Mapping Memory at Transnational Intersections:
Affective Politics and Geopolitical Interventions into Cultural Remembrance
Call for Papers
American Association of Geographers, Annual Meeting
Washington, D.C. April 3-7, 2019
Dr Jacque Micieli-Voutsinas, Clark University
Dr Danielle Drozdzewski, Stockholm University
The session is sponsored by the Cultural Geography Specialty Group
In her seminal text, Trauma and the Memory of Politics, Jenny Edkins reasserts the centrality of trauma and memory to contemporary processes of state-making and political community:
[T]he production of the self and the state…takes place at the traumatic intersection between peace and war, inside and out… Forms of statehood in contemporary society, as forms of political community, are themselves produced and reproduced through social practices, including practices of trauma and memory (Edkins 2003: 10-11).
Trauma, according to Edkins, constitutes a rupture between the state and self as the basis of political community. As Bell (2006: 10) concurs, “discourses of state authority and legitimacy are called into question” during moments of catastrophe, “and a window for re-inscribing new understandings of the world emerges, albeit briefly.” Consequently, how traumatic events are remembered, if they are remembered at all, plays a significant role in shaping individual and collective identities and reestablishing—or disrupting— post-disaster political orders.
As recent literature on collective memory and international relations expands (Bell 2006; Auchter 2014; Resende and Budryte 2014, amongst others), the role and usefulness of memory, especially memory of trauma, to the State, intensifies under modernity. The symbolic power of traumatic memory as a catalyst of modern-day political community garners strength through the generation of “affective bonds” and “a sense of belonging to the nation. As Auchter (2014:8) reminds us, “Memory constructs our identity, it has the power of naming, of legitimizing. Memory has the ability to create divisions by hardening political identities and the boundaries between them”, real or perceived.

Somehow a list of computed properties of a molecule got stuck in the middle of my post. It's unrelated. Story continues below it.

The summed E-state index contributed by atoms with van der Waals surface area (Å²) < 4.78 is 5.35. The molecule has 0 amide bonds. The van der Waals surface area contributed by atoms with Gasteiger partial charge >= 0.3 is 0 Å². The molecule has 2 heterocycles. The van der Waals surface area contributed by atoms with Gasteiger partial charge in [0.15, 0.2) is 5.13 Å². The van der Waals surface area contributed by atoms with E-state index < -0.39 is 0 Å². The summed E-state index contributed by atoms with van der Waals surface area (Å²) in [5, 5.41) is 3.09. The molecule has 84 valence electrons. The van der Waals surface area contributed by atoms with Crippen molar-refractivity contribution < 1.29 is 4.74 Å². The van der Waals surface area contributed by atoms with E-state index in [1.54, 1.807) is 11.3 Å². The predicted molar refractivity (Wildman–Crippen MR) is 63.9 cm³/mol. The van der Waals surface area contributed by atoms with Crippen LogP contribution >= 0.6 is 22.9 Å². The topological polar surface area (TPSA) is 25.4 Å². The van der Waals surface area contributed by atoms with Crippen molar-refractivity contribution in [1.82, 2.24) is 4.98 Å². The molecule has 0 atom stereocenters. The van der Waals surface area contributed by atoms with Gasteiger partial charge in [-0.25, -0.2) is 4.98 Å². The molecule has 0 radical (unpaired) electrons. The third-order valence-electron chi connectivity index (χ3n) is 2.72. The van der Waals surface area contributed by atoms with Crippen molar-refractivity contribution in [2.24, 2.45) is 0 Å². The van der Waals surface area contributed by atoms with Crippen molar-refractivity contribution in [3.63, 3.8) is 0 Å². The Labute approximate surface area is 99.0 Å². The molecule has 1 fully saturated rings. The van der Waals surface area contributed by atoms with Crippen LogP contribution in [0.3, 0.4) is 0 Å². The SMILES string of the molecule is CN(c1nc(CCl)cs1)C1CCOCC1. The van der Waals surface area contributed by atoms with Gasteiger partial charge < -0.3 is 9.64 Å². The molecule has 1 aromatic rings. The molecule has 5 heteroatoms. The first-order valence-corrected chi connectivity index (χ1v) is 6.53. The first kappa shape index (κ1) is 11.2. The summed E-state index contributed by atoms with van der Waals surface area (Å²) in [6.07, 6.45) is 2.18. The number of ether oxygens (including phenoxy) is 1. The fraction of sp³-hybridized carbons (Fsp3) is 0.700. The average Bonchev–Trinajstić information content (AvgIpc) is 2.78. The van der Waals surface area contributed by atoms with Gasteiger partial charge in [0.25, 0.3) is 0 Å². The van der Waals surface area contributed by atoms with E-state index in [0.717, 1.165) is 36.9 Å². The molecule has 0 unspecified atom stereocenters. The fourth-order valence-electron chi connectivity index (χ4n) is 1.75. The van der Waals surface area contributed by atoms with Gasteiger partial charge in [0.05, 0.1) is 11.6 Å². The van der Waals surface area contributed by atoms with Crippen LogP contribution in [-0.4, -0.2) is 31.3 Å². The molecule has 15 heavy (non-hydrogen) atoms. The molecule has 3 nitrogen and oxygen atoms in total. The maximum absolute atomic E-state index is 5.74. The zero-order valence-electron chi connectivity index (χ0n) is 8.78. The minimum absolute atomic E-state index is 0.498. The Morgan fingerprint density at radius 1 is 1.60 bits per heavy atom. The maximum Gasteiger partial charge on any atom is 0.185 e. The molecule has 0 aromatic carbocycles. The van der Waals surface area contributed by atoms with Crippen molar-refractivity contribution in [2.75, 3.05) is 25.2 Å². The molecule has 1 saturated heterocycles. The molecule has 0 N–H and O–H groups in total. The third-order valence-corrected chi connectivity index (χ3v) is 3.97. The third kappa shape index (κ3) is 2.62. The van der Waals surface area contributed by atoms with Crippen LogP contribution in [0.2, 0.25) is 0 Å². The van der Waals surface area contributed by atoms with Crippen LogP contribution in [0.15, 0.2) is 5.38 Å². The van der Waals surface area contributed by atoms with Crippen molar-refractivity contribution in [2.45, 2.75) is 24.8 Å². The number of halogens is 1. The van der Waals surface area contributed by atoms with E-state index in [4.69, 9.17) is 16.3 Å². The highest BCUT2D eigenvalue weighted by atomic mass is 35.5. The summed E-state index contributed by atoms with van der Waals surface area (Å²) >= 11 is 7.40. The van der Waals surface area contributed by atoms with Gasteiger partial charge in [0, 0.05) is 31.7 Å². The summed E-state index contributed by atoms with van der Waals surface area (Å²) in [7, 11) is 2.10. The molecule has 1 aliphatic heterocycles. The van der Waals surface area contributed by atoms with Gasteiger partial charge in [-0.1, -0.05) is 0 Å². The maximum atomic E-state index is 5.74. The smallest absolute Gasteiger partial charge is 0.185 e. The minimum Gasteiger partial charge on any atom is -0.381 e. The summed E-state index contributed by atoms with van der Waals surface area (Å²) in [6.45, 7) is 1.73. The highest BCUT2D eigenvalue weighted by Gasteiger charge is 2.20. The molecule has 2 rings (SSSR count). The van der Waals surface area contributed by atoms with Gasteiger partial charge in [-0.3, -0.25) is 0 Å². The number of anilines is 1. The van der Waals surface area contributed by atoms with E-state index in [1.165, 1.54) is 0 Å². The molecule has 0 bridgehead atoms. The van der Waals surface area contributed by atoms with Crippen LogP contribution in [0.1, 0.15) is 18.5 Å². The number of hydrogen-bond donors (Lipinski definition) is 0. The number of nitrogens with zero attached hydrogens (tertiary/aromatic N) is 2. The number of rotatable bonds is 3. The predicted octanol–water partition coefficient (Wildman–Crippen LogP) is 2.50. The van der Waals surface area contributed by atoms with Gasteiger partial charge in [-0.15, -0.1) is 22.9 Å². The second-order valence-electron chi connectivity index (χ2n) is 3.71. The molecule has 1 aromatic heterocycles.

Offering ‘official’ accounts of national pasts and pastimes, memorials and museums safeguard collective memory. These memorial landscapes, and the affective powers they generate, reveal the symbolic power of traumatic memory as (re)productions and performances, “which engenders obligations and loyalty to the ‘imagined’” national community (Bell 2006: 5, citing Anderson 1991). Here, collective belonging is motivated “by moral considerations and draws ties to issues in contemporary society in a way that is uncommon in standard museum presentations of history” (Williams 2007: 21). Transforming lived experiences into cultural memory and eventual histories, museum objects, images, and spaces are vital to the production of historical “authenticity and evidence” (Williams 2007: 21), where selected items are chosen for display to construct “emotionally invested narratives of the past” in hopes of effecting socio-political change in the immediate present (Arnold-de Simine 2013:19). As such, museums, memorials, and commemorative practices have been figured in the institutional cultural (re)negotiations, denoting of the limits of political community, at home and abroad.
The politics of cultural memory, place-making, and identity are dynamically mediated and hashed out in the space and time of the affective encounter.
Dr Danielle Drozdzewski
Senior Lecturer in Human Geography
Department of Human Geography
Svanta Arrhenius road 8